Monthly archive for ‘ October, 2018 ’

Lakes Oil sues state for $2.7 billion

20th October 2018 | Closed

Lakes Oil says the Lock the Gate campaign unnecessarily frightened farmers about the impact of drilling for coal seam gas.TheLakes Oil exploration company is suing the Victorian government for $2.7 billion over its ban on the onshore exploration of unconventional gases.
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The company, which hasOtway Basin exploration licences that includethe south-west, said the damages sought included$92 million of past expenditure and more than$2.6 billion in lost future earnings.

Lakes Oil chairman Chris Tonkin said the company was the most affected energy exploration company impacted by the state government ban.

“This (the ban) has caused extreme damage to Lakes Oil,” Mr Tonkin said.

In a media statement, the company said its writ was based upon “a fundamental legal principle that a party, having given a thing with one hand, is not to take away the means of enjoying it with the other.

“The unjust and unlawful actions of the Victorian Government, and its proposed Bill to ban onshore exploration, have caused significant losses to the company and its 11,000 long-standing shareholders,” the company said.

Mr Tonkin said the company had no plans to drill for coal seam gas that had aroused much of the opposition to the development of onshore unconventional gases.

The development of coal seam gas uses fracking that opponents claim hascontaminated water tables.

“We do not believe coal seam gas is viable in Victoria,” Mr Tonkin said.

“We drill for tight gas.

“We drill very deeply, well under the water table.

“There are reports throughout the world that there is no risk (from drilling for tight gas) of contamination to the water table,” Mr Tonkin said.

The community campaign against fracking had “scared the living daylights out of a small minority of farmers” when fracking was unlikely to take place, he said.

“The industry is no where near the risk that ‘Lock the Gate’ says it is,” Mr Tonkin said.

The ban on developing all unconventional gases, including tight gases, that eventuated from the campaignwould deny farmers the opportunity to get an income from the drilling on their land, he said.

The ban also put the availability of future energy resources in “a parlous state” and would force explorers to focus more on offshore exploration that was more expensive than onshore exploration.

Mr Tonkin said renewable energywould not meet the energy demand and was more expensive than oil and gas.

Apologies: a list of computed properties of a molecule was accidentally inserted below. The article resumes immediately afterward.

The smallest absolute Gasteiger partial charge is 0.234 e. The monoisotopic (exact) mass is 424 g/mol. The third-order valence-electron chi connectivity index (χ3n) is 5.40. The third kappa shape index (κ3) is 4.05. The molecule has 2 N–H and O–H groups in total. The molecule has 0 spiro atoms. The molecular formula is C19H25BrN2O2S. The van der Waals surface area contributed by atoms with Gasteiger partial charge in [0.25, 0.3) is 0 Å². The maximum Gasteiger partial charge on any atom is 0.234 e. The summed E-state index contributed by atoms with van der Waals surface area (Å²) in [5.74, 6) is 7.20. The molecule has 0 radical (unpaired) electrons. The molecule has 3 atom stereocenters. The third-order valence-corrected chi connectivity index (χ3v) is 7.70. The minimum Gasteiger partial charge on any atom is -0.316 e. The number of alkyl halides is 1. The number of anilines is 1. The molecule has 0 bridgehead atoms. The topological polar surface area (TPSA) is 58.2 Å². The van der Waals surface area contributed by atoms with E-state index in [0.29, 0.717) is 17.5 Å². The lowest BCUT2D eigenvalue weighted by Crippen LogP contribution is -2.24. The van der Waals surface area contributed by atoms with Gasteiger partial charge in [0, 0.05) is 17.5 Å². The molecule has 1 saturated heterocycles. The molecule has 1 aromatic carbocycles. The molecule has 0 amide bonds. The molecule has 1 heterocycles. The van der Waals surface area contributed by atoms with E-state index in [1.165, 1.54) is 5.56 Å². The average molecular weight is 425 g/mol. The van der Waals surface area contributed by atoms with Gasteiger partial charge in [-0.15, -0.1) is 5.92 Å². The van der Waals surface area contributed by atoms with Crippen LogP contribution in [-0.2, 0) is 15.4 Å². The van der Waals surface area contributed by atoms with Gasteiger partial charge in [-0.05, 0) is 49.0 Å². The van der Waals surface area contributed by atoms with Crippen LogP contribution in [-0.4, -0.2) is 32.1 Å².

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Keeping his lingo relevant

20th October 2018 | Closed

INTERACTIVE ANIMATION: The title screen from My Grandmother’s Lingo, which won a Walkley award for multimedia storytelling. Picture: Robert PeetThirroul animator and illustrator Jake Duczynski needed no prodding to tell a ‘’beautiful story’’ of a culture that’s been around for over 40,000 years.
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Sothe 25-year-old was ecstatic when SBS’ online interactive animation My Grandmother’s Lingo won a prestigious Walkley award for multimedia storytelling.

Duczynski collaborated with two other indigenous artists to tellthe personal story of Angelina Joshua, a young Aboriginal woman dedicated to preserving her endangered Indigenous culture through language.

Joshua’s story struck a chord with the Thirroul animator.

‘’We had a similar story happen in our own family…all that exists is a tape which basically has a few sentences, a couple of words that we hold dearly,’’ Duczynski said.

‘’It’s a treasure in our family because that’s all that is left of a 40,000 year-old language really – a tape that was recorded years ago of my mother’s great grandfather.’’

Duczynski was busy working in his Bulli studio when more than 600 journalists and media identities gathered in Brisbaneon December 2 for the 61st Walkley Awards for Excellence in Journalism.

Jake DuczynskiMy Grandmother’s Lingo had won a Walkley.

AWARD WINNER: Thirroul animator and illustrator Jake Duczynski worked on My Grandmother’s Lingo, which won a Walkley award. Picture: Robert Peet

‘’For me personally it’s a great achievement for Aboriginal people. And, the fact there is funding and there’s interest, there’s people who are willing to share this culture in a very positive light and preserve it,’’ he said.

‘’For a long time, especially for a lot of the Elders, it was so prohibitive to speak about your culture, to speak your language freely.